Wednesday, January 2, 2013

Jennifer Finley Greene, Julie Cajune, Antoine Sandoval

Traditionally, the Salish people of the Pacific Northwest followed a seasonal calendar that is reflected in their names for each month. Activities marked the resources and gifts of each season. Many of these traditional activities continue today among families and in various tribal communities.

In Huckleberries, Buttercups, and Celebrations, author and poet Jennifer Greene celebrates the cultural activities of each month through sonnets that share reverence, delight, and joy.

Complementing the monthly sonnets is the extraordinary original art of Antoine Sandoval. To make each month unique, Antoine chose a different style and medium for each separate illustration. The result is magical!

An illustrated glossary at the end of the book provides meaning and explanation.

Hear Jennifer Greene, Antoine Sandoval, and Julie Cajune, project coordinator, talk about the book, the illustrations, and the importance of the Salish culture during this week's broadcast of The Write Question.

There are many ways to listen:
Jennifer Greene lives on the Flathead Reservation in Montana where she was born and raised. Her book of poetry entitled What I Keep was the winner of the 1998 North American Native Authors Poetry Award. She won first-place awards from the Native American Journalists Association for feature writing Her writing appeared on a CD entitled Heart of the Bitterroot: Voices of Salish and Pend d'Orielle Women, which was nominated for a Native American Music Award in 2008.

In 2010, Jennifer won a Distinguished Achievement Award from the Association of Educational Publishers in the Adult Fiction category for an article that appeared in Teaching Tolerance magazine. Her latest collection of poetry, published by Foothills Publishing, is entitled What Lasts. Jennifer Finley Greene is Salish and Chappewa-Cree and a member of the Confederated Salish & Kootenai Tribes.

Antoine Sandoval was born and raised on the Flathead Indian Reservation. He graduated from Two Eagle River School and Salish Kootenai College. He's been a contract artist, working on projects from pamphlets to road signs. Much of the work he has done has been for Nkwusm, the Salish language revitalization school. In 2008, Npustin Press published The Gift of the Bitterroot, which features illustrations by Antoine Sandoval.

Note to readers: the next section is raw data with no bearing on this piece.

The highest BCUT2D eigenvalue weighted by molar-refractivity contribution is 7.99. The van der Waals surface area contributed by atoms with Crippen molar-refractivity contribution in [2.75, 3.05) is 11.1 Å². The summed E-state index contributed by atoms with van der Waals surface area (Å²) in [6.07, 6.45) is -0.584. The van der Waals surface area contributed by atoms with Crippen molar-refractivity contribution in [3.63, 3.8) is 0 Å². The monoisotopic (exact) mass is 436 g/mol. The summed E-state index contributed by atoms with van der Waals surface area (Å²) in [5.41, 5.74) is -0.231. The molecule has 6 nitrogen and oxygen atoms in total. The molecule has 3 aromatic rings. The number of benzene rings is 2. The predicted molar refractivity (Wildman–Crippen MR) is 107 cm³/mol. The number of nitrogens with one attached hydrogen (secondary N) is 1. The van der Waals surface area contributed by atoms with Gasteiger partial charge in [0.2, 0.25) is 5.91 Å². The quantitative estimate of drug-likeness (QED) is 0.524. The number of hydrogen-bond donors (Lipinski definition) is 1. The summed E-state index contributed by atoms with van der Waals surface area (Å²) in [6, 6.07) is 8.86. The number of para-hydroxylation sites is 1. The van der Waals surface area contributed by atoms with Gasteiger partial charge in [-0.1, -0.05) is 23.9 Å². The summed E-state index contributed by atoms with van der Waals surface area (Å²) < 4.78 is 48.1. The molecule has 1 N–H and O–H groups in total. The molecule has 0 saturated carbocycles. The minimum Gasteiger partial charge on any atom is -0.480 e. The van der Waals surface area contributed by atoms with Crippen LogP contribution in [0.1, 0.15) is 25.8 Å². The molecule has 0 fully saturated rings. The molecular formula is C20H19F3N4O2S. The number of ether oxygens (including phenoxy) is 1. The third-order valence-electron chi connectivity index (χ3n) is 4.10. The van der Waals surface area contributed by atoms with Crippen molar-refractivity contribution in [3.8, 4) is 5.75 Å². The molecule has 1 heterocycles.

Antoine has worked collaboratively with his brother, Sam, and father, Tony Sandoval, on a book about the Salish people's first meeting with Lewis and Clark. Antoine's native roots are Salish/Pend d'Oreille and Diné (Navajo). He currently resides in Arlee, Montana.

Julie Cajune has been working in education for over 20 years. A former classroom teacher, Julie went on to obtain a Master’s Degree in Education and worked as a curriculum specialist for the Confederated Salish and Kootenai Tribes. She returned to public education and worked as a school administrator for six years. During her tenure with the Ronan School district, Julie was awarded the Milken National Educator Award.

Ms. Cajune has worked on culturally responsive educational materials for the National Science Foundation, NASA, the Montana Historical Society and numerous other entities. She recently completed a three-year project developing tribal history materials funded by the Montana State Legislature. In 2009 Julie was named as one of “50 visionaries changing your world.” That same year, she was awarded a 1.4 million grant from the W.K. Kellogg Foundation. The Kellogg grant established the Center for American Indian Policy and Applied Research at Salish Kootenai College. Initial center activities are focused on documenting community histories of tribes in Montana and across the country. Julie is a member of the Confederated Salish and Kootenai Tribes and a recipient of the 2011Montana Governor’s Humanities Award.

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